Data privacy concerns skyrocket, research reveals
A new study by strategic insights consultancy Nature has revealed widespread concern and loss of confidence in companies handling personal data.
The study showed two in three Australians are not confident in the ability of large companies to keep their personal data safe.
The study follows the recent cyber-attacks on Optus and Medibank, with 63% of Australians who are aware of the attacks saying they are re-thinking which companies absolutely need their data, and which can do without it.
The loss of confidence is leading to action, with 46% of those aware of the attacks saying they intend to change how they interact with their service providers until they demonstrate better data security handling, and nearly a third believing it is now reasonable to pay for extra privacy protection online.
“The Optus and Medibank cyber-attacks have made headlines recently, but data security concerns have long been growing," says Nature Founder and Managing Partner, Chris Crook.
"Breaches are becoming more sophisticated and more costly to contain, and the reputational impact on companies can be significant," he says.
“A key aspect of our study was to understand how Australian organisations could rebuild lost trust that many Australian consumers are clearly feeling.
“Security checks are seen as a hygiene factor, but the results show that more needs to be done to improve the confidence of the 56% of Australians who want more than just routine checks."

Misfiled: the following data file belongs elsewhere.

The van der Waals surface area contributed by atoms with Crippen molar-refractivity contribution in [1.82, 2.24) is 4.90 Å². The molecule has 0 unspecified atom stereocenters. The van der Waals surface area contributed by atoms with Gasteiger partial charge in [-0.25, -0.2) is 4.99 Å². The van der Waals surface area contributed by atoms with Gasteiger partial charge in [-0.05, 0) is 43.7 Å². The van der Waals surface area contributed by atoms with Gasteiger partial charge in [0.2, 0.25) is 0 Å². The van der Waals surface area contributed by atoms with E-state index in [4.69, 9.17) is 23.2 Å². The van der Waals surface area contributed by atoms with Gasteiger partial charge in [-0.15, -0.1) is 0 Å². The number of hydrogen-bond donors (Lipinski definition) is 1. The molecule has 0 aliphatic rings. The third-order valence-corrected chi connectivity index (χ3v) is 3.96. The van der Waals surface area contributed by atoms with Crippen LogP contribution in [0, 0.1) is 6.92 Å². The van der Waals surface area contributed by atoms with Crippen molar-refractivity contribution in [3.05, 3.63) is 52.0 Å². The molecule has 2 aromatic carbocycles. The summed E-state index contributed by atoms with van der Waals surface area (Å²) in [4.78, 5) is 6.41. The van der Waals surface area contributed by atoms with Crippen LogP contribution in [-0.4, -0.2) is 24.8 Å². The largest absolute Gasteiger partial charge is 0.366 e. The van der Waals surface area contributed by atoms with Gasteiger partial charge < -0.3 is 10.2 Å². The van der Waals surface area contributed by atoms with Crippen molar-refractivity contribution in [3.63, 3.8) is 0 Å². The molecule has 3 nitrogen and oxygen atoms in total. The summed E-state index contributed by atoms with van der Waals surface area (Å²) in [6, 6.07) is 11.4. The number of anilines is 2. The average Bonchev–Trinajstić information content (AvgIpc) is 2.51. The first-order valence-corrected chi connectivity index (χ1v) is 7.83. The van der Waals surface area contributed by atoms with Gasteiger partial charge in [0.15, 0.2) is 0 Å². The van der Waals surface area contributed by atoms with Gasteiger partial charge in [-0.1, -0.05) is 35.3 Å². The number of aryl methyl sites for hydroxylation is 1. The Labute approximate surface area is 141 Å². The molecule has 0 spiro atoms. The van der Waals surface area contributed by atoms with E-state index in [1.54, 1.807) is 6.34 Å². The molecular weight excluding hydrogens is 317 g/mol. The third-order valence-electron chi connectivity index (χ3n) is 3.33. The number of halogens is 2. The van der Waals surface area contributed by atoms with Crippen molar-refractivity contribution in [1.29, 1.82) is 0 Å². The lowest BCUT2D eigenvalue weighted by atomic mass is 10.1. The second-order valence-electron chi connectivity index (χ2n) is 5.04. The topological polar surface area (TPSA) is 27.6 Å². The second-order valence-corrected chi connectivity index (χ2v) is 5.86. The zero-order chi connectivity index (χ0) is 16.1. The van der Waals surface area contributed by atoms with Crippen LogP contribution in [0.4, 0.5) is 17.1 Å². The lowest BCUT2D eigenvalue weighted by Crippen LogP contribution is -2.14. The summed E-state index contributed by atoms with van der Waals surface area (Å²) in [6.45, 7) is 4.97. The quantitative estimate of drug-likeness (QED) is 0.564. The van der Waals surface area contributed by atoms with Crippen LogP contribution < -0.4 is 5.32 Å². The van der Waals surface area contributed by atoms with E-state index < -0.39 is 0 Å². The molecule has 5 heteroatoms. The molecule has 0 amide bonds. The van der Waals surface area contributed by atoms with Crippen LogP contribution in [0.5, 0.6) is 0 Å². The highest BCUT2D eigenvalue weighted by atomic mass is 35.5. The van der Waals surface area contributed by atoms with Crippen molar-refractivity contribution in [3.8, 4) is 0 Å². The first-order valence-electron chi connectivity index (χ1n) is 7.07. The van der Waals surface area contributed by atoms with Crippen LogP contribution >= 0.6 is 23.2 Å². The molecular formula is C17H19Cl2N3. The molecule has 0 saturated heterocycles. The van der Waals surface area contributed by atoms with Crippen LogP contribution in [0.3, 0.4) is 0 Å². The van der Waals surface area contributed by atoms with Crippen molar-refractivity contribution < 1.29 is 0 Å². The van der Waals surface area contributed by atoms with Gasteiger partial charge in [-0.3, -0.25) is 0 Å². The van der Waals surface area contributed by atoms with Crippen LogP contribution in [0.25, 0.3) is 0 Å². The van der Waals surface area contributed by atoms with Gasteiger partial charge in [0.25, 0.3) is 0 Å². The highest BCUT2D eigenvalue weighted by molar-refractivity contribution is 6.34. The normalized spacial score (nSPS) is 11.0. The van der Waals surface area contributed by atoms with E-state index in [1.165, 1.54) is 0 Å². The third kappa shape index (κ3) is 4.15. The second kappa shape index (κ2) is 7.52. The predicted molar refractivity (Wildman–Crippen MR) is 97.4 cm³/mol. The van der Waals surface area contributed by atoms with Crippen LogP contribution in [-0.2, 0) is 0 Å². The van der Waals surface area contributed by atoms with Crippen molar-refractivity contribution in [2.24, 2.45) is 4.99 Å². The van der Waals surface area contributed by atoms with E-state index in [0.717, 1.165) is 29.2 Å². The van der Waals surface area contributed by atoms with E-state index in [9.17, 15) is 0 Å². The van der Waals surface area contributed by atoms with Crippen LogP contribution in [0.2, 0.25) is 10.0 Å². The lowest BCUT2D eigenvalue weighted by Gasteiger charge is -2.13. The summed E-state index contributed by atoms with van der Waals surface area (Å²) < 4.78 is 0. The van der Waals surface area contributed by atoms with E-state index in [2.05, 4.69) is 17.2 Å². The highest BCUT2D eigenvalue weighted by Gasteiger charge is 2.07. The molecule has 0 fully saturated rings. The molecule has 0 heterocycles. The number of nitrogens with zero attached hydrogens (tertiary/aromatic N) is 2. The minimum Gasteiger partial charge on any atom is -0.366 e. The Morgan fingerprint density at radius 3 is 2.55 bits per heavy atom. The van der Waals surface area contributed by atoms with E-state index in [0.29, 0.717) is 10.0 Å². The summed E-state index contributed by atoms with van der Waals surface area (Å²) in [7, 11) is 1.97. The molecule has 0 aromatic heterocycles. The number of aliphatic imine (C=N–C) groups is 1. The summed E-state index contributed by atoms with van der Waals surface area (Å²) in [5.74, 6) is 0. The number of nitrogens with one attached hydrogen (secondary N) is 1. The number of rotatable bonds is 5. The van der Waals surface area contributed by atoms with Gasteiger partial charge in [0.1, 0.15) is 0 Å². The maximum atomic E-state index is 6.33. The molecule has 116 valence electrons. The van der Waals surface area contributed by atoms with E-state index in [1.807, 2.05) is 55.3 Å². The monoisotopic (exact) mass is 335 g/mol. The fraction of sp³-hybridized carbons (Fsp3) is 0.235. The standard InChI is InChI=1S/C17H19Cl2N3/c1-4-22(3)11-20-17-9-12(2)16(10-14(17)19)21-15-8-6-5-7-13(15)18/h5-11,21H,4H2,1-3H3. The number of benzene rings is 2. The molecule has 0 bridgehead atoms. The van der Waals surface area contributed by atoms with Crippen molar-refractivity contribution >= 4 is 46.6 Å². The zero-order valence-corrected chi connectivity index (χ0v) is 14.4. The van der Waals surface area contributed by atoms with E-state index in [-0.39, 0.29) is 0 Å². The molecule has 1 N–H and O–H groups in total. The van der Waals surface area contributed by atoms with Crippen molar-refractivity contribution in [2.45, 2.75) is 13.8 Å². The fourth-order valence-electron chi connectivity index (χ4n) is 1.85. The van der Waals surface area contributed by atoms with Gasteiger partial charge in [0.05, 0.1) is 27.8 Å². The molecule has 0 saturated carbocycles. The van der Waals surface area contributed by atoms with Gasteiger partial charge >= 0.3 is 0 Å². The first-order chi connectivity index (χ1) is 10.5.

The study shows Australians think companies need to be doing more in terms of security when it comes to personal data.
Sixty-four per cent of Australians say they understand why companies have to ask personal questions for identification yet 56% of people agree that when a company doesn’t do a lot of security checks it stands out as not being good enough. More than nine in 10 Australians prefer extra layers of security like passcodes and two-factor authentication.
Nature Associate Director Sophie Wallis says data breaches in Australia are costly and hard to contain.
"The average data breach in Australia costs $4.6 million and takes an average of 277 days to contain, so there is a huge risk to businesses and consumers alike," she says.
“The sentiment around the country is that people understand it could very well happen to them, so they are starting to take action to ensure their personal data is either not given out, or only given out to companies they believe they can trust.
“Companies are now faced with distinct opportunities to win that consumer trust, including making people feel confident that their data is safe through clear communication, minimising data collection and retention, improving security systems and processes, and adding more security checks," Wallis says.
“When it comes down to it, Australians just want peace of mind that their data is being securely managed.”
The research was conducted in November 2022 and covered 1,000 people across Australia. The sample size was representative of the national population.